Abortion Activists Complain About Pro-Life Laws Giving Aborted Babies Proper Funerals

National   |   Micaiah Bilger   |   Jul 22, 2016   |   2:33PM   |   Washington, DC

One of the ways pro-life lawmakers have been working to end the trafficking and sales of aborted babies’ body parts is with laws requiring that the babies’ remains be cremated or buried.

A number of state lawmakers introduced this type of legislation after the Center for Medical Progress’s undercover investigation revealed that the abortion industry may be illegally profiting off the sales of aborted babies’ bodies.

Earlier this year, Indiana passed a law requiring that aborted babies’ bodies be buried or cremated, and Texas is considering new rules that would require similar treatment for aborted babies. Legislation also has been proposed in Ohio, South Carolina and Mississippi.

Abortion advocates are attacking the new legislative effort, however. In a new column, The Daily Beast’s Samantha Allen blasted the regulations. Her headline described them as “despicable.”

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She argued that, at best, the new requirements are meant to be inconvenient and, at worst, they will “place yet another burden” on the abortion industry. Allen said these requirements could potentially raise the cost of abortions and make it harder for women to have them.

A spokeswoman for the Indiana branch of Planned Parenthood told Allen that they are struggling to find funeral homes willing to work with them to bury or cremate aborted babies’ bodies, as the state law now requires.

Zoey Lichtenheld, a spokesperson for NARAL in Texas, told Allen that they are still trying to figure out how the newly proposed Texas rules will impact abortion facilities.

“… generally, measures that restrict embryonic and fetal tissue disposal can be impossible for abortion clinics to comply with and have the potential to block Texans’ access to abortion,” she said.

Here is more from the report:

In the absence of these measures, fetal tissue is treated like any other form of human medical waste. Under the current Texas rules, for example, discarded human body parts and organs can be incinerated and placed in a sanitary landfill or ground and discharged into a sanitary sewer system. Abortion providers generally maintain contracts with third parties who dispose of fetal tissue in this way.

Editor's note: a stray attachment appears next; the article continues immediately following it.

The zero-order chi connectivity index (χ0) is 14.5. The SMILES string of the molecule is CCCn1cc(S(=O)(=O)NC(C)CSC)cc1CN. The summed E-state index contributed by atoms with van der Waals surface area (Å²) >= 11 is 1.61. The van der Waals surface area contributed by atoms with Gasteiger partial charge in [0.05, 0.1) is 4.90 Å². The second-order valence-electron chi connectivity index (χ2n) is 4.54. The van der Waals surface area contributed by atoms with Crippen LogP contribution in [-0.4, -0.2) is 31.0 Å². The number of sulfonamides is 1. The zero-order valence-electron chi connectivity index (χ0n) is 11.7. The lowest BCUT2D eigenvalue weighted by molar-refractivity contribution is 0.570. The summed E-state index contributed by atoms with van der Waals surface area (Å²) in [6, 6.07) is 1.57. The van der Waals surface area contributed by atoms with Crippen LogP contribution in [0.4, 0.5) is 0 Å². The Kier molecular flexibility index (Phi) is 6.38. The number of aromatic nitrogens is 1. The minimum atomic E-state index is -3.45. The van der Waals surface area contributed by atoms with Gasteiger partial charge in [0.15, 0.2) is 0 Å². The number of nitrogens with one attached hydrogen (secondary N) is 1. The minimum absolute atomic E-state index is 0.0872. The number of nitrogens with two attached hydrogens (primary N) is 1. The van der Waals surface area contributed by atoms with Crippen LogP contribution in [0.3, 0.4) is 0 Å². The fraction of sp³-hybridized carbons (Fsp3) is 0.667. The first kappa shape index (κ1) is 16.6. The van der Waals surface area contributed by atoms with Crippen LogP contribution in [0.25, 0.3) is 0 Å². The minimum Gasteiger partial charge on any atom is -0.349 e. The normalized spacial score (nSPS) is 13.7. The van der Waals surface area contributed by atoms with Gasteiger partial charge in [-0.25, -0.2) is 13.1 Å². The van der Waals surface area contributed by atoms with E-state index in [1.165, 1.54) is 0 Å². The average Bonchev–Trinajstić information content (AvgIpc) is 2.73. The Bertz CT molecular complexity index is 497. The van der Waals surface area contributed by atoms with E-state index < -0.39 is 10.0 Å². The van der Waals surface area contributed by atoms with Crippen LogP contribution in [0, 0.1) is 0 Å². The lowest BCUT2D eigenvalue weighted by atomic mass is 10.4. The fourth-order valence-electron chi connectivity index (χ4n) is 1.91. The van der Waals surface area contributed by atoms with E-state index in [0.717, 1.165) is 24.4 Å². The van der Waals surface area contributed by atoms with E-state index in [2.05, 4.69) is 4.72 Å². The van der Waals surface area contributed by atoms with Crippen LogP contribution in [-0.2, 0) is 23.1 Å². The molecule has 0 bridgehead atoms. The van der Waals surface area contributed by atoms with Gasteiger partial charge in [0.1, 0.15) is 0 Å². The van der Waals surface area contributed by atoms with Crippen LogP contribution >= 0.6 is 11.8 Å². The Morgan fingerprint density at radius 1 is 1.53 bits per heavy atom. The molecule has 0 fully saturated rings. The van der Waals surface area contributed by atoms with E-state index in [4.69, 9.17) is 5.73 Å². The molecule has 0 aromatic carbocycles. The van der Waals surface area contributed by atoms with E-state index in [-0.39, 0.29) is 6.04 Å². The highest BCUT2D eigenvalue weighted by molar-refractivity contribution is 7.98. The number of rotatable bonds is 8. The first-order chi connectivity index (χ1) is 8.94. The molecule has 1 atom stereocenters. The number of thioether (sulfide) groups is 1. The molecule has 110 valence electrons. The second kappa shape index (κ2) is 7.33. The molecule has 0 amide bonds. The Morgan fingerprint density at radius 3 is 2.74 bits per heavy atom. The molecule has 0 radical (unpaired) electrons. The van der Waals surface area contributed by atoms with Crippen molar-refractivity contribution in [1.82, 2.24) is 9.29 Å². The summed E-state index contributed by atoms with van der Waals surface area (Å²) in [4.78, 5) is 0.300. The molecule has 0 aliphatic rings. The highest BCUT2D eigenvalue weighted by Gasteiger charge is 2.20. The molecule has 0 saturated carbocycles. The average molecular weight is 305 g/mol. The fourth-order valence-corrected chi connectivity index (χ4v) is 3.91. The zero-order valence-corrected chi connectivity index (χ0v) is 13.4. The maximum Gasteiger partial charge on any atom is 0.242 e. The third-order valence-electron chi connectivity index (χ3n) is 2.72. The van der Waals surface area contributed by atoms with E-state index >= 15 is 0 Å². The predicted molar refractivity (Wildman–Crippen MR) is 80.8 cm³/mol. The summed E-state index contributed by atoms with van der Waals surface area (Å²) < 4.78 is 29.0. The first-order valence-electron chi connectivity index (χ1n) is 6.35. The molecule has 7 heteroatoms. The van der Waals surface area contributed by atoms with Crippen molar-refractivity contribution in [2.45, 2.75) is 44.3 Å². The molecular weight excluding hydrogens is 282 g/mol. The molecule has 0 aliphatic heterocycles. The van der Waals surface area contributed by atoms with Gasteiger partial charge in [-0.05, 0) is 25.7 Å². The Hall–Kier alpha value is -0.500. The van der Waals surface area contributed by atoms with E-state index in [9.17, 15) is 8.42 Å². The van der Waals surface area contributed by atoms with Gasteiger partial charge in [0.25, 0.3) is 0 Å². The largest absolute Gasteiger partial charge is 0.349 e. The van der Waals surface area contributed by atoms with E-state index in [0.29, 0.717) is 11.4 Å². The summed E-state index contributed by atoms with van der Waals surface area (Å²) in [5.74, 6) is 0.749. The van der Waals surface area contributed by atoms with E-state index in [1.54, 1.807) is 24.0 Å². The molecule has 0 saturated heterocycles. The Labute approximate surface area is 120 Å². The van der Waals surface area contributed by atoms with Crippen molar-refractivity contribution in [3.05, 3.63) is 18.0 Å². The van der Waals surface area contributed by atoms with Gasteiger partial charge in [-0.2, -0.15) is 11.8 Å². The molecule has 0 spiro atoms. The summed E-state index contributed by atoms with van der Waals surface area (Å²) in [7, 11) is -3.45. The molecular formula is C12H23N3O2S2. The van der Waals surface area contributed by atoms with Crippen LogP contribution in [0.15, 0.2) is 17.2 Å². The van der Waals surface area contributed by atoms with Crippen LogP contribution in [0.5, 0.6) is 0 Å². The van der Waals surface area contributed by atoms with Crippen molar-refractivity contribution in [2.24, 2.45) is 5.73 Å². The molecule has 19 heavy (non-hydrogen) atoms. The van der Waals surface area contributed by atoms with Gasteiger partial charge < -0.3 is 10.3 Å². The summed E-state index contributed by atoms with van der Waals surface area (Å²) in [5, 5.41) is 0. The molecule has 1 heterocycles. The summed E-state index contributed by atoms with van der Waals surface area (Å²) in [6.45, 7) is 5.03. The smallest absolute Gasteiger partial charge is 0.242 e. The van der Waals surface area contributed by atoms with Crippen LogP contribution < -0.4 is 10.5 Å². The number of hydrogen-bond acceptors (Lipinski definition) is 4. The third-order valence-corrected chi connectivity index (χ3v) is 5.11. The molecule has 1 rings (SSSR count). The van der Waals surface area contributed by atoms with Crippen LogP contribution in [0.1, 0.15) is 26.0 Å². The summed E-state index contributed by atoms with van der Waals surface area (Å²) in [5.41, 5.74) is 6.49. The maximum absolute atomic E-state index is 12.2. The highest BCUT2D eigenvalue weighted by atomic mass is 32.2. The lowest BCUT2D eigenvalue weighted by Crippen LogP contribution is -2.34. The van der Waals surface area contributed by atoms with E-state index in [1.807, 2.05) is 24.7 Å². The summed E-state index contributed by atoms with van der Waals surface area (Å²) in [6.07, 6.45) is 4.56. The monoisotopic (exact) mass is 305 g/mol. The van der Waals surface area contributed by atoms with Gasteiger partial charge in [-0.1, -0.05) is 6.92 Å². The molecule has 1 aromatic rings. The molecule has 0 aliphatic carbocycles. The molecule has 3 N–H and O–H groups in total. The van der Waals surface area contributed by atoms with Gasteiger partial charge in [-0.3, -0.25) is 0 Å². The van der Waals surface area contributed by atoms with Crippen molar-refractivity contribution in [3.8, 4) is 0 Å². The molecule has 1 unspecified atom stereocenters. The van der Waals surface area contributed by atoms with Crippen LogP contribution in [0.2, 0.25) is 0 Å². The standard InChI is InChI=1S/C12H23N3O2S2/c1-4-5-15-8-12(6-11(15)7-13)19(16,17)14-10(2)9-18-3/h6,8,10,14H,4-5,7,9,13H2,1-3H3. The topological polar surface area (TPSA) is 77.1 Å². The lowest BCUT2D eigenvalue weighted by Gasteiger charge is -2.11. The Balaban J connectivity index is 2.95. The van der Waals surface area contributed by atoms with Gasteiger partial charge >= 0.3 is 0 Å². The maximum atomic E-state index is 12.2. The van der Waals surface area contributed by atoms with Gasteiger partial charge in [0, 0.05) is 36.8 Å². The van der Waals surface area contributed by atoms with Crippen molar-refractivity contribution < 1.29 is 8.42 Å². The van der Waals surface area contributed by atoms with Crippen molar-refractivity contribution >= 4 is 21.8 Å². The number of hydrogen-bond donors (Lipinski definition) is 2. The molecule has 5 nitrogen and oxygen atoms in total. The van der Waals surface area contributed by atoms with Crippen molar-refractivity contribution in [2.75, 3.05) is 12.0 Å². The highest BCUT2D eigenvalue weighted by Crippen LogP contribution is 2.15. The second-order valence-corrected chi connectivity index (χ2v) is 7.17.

But if these requirements become commonplace, abortion providers would have to jump through additional hoops to dispose of their medical waste. Current Indiana law states that women themselves are “responsible for the costs related to the final disposition of the aborted fetus” if they choose to use their own funeral home but, otherwise, abortion providers “shall provide for” the cost.

The proposed Texas rules would apply to all fetal tissue “regardless of the period of gestation” and would likely require abortion providers to establish relationships with funeral homes and cemeteries instead of following their current practices.

Americans United for Life drafted model legislation that states are using to ensure aborted babies’ bodies are disposed of in a dignified manner. AUL past-President Charmaine Yoest said the regulations ensure “that mothers are given the opportunity to ensure that their deceased infants receive respectful treatment, and that the bodies of aborted infants are not exploited.”

Recent investigations of Planned Parenthood and other abortion businesses have revealed why pro-lifers are pushing for the legislation. Several state investigations uncovered callous and illegal treatment of aborted babies’ remains.

In Ohio, the state attorney general’s investigation found that Planned Parenthood was having aborted babies’ bodies “steam cooked” before they were dumped in landfills. An investigation in South Carolina also caught Planned Parenthood facilities illegally dumping aborted babies’ bodies in public landfills, and fined the abortion business.

Allen predicted that more states could consider such legislation in the months ahead.

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